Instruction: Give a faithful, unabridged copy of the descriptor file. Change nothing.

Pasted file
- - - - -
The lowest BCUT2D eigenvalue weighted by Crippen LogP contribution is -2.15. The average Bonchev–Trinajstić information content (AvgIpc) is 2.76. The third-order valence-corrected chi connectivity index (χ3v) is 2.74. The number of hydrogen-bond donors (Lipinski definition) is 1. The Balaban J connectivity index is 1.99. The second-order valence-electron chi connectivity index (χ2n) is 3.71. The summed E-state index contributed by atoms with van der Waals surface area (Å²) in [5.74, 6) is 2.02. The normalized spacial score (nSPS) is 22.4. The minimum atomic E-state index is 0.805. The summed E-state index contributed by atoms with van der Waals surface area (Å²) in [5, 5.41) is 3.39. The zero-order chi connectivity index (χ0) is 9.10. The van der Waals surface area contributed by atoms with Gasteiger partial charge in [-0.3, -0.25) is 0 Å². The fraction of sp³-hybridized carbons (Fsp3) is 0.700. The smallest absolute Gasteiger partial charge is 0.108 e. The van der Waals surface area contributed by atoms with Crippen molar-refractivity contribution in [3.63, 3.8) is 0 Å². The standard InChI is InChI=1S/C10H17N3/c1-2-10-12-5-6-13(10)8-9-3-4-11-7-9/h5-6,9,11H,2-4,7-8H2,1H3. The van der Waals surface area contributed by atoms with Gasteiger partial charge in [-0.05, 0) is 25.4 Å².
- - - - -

The lowest BCUT2D eigenvalue weighted by Crippen LogP contribution is -2.15. The average Bonchev–Trinajstić information content (AvgIpc) is 2.76. The third-order valence-corrected chi connectivity index (χ3v) is 2.74. The number of hydrogen-bond donors (Lipinski definition) is 1. The Balaban J connectivity index is 1.99. The second-order valence-electron chi connectivity index (χ2n) is 3.71. The summed E-state index contributed by atoms with van der Waals surface area (Å²) in [5.74, 6) is 2.02. The normalized spacial score (nSPS) is 22.4. The minimum atomic E-state index is 0.805. The summed E-state index contributed by atoms with van der Waals surface area (Å²) in [5, 5.41) is 3.39. The zero-order chi connectivity index (χ0) is 9.10. The van der Waals surface area contributed by atoms with Gasteiger partial charge in [-0.3, -0.25) is 0 Å². The fraction of sp³-hybridized carbons (Fsp3) is 0.700. The smallest absolute Gasteiger partial charge is 0.108 e. The van der Waals surface area contributed by atoms with Crippen molar-refractivity contribution in [3.63, 3.8) is 0 Å². The standard InChI is InChI=1S/C10H17N3/c1-2-10-12-5-6-13(10)8-9-3-4-11-7-9/h5-6,9,11H,2-4,7-8H2,1H3. The van der Waals surface area contributed by atoms with Gasteiger partial charge in [-0.05, 0) is 25.4 Å².